A contemporary guest room at the Hyatt Centric The Pike Long Beach. The Centric brand is “created for Millennial-minded travelers,” according to a statement from Hyatt. A collaboration with the website GrubHub allows guests to order food from local restaurants and have it delivered right to their rooms. (Photograph by the Business Journal’s Larry Duncan)
It’s that personal connection – and resulting trust and camaraderie between long-time hotel associates and guests – that is driving the Hyatt Centric’s customer loyalty and increasing occupancy levels, Becker and Santana said. In fact, Becker, who is responsible for overseeing Hyatt Regency Long Beach, Hyatt Centric The Pike Long Beach and six other Southern California Hyatt properties, is a 26-year veteran of Hyatt, while Santana has been with Hyatt for more than 22 years.
The pet-friendly hotel will soon seek to further enhance interpersonal connectivity with new updates to its key spaces. Within the next two months, the hotel will update its lobby and bar areas to feature larger, open seating areas and sharing tables. “It’s all about connecting our guests with our colleagues, and our guests with our guests,” Becker said.
The Hyatt Centric The Pike Long Beach is one of seven Centric-branded hotels by Hyatt. The existing Hyatt hotel within the Pike Outlets shopping center was selected to be rebranded within the Centric family because it speaks to a specific kind of traveler – one looking for an urban, downtown experience, according to a Hyatt executive. (Photograph by the Business Journal’s Larry Duncan)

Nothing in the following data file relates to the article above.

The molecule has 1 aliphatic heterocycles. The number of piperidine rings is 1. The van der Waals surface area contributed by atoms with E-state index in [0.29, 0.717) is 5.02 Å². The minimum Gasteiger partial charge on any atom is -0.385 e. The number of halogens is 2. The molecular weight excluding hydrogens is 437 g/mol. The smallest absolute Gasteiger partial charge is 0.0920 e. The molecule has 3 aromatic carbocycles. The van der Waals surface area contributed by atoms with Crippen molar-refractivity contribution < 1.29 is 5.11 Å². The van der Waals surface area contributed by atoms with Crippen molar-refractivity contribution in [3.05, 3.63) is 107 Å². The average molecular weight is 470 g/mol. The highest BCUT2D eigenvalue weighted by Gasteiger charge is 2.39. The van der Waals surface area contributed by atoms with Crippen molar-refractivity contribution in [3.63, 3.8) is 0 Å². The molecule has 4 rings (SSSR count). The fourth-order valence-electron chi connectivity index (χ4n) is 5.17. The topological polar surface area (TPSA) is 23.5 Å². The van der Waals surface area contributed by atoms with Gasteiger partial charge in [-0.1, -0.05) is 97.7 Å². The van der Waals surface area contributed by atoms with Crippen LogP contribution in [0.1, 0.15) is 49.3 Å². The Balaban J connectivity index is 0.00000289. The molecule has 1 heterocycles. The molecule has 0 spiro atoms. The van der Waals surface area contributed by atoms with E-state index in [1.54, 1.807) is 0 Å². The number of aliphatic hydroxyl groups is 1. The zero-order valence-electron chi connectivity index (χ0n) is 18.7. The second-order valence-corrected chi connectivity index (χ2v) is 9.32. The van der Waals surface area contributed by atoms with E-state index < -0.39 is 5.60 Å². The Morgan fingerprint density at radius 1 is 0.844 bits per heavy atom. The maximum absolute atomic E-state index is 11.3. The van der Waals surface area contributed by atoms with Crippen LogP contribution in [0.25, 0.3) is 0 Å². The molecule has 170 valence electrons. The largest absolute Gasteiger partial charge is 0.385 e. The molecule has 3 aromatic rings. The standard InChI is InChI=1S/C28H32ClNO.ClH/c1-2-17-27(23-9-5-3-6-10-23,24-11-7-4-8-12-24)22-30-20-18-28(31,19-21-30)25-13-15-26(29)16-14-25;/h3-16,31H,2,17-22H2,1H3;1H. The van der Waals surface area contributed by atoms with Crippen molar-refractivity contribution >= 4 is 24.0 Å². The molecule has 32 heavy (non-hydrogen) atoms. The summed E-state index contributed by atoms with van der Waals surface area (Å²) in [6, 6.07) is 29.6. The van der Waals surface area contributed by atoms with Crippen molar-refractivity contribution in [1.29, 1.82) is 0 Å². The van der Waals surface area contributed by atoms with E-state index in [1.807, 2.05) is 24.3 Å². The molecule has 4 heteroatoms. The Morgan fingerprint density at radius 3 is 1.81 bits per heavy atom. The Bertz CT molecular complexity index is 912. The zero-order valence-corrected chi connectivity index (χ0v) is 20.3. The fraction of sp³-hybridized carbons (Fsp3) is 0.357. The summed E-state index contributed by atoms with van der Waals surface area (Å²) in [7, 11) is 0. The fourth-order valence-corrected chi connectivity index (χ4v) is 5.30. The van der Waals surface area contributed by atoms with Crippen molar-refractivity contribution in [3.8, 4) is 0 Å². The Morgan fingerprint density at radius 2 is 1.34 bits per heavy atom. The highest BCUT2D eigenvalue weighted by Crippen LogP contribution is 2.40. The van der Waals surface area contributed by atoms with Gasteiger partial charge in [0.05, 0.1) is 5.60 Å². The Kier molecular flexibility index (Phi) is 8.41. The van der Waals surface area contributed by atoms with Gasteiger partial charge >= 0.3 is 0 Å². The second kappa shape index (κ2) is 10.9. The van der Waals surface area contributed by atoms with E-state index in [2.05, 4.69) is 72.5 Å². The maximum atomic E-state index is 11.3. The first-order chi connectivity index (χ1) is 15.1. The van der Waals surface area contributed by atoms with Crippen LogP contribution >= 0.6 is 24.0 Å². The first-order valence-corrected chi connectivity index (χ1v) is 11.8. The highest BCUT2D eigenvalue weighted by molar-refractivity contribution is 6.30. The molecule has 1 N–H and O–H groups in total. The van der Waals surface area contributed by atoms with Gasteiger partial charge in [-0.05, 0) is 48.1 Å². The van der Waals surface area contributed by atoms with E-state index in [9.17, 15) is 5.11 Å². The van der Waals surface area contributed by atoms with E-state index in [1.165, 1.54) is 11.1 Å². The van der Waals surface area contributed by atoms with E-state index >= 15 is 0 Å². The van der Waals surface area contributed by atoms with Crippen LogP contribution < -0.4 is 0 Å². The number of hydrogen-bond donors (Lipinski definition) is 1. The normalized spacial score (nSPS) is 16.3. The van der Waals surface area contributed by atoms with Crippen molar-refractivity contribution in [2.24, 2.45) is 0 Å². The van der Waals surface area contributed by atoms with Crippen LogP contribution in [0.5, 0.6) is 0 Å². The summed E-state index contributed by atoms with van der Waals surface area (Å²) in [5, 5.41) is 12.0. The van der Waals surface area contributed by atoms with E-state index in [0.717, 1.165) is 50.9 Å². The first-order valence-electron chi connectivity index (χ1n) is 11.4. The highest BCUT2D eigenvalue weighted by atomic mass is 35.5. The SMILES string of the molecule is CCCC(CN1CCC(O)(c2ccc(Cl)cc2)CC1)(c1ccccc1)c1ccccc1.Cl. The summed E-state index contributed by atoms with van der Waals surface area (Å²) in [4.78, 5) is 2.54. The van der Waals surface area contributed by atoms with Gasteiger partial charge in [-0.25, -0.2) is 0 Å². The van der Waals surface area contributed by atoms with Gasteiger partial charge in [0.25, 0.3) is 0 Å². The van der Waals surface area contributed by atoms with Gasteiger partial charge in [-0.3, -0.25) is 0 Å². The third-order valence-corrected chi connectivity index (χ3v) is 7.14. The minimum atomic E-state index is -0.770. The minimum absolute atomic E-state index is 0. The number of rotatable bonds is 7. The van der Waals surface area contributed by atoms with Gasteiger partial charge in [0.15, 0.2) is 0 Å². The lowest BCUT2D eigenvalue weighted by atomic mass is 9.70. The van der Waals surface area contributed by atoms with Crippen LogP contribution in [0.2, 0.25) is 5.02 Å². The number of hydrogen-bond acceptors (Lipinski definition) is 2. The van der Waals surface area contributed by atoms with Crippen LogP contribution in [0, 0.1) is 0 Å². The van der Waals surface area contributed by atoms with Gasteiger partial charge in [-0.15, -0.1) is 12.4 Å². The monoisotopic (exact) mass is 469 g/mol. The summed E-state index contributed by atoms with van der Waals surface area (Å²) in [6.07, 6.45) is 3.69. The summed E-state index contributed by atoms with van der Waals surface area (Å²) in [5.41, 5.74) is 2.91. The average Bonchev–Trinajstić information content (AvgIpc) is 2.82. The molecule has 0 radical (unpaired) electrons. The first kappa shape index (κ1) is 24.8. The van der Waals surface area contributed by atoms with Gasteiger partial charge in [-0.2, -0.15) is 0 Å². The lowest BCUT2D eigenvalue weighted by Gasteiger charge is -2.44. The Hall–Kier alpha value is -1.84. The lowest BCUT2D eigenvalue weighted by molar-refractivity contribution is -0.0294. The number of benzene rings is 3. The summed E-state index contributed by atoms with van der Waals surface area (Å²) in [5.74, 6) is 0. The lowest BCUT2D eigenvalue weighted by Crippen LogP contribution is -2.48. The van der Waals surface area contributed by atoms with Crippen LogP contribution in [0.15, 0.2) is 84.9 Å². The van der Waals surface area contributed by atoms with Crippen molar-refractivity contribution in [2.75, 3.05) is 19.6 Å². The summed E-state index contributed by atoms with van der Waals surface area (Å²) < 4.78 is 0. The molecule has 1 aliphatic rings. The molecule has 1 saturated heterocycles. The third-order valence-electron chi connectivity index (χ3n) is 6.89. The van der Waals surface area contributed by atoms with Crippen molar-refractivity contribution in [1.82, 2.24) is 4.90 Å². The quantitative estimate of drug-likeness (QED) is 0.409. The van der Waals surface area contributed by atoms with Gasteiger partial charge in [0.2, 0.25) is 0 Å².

It’s a mission that has always been central to the hotel, Santana said. “We’ve transitioned the hotel a bit, but it really still identifies with its natural courses because Centric truly fits us,” he noted. “It’s almost like they built the brand around us.”
Still, the rebranding has really served to define the hotel’s purpose, Becker stressed. “It’s a purpose that our associates and colleagues can embrace, but equally important, our guests can embrace,” he said. “I think what [the rebranding has] really done is solidify what the hotel is meant to be. . . . There are many great choices of places to stay downtown, but I feel like we know who we are [and] our guests know who we are.”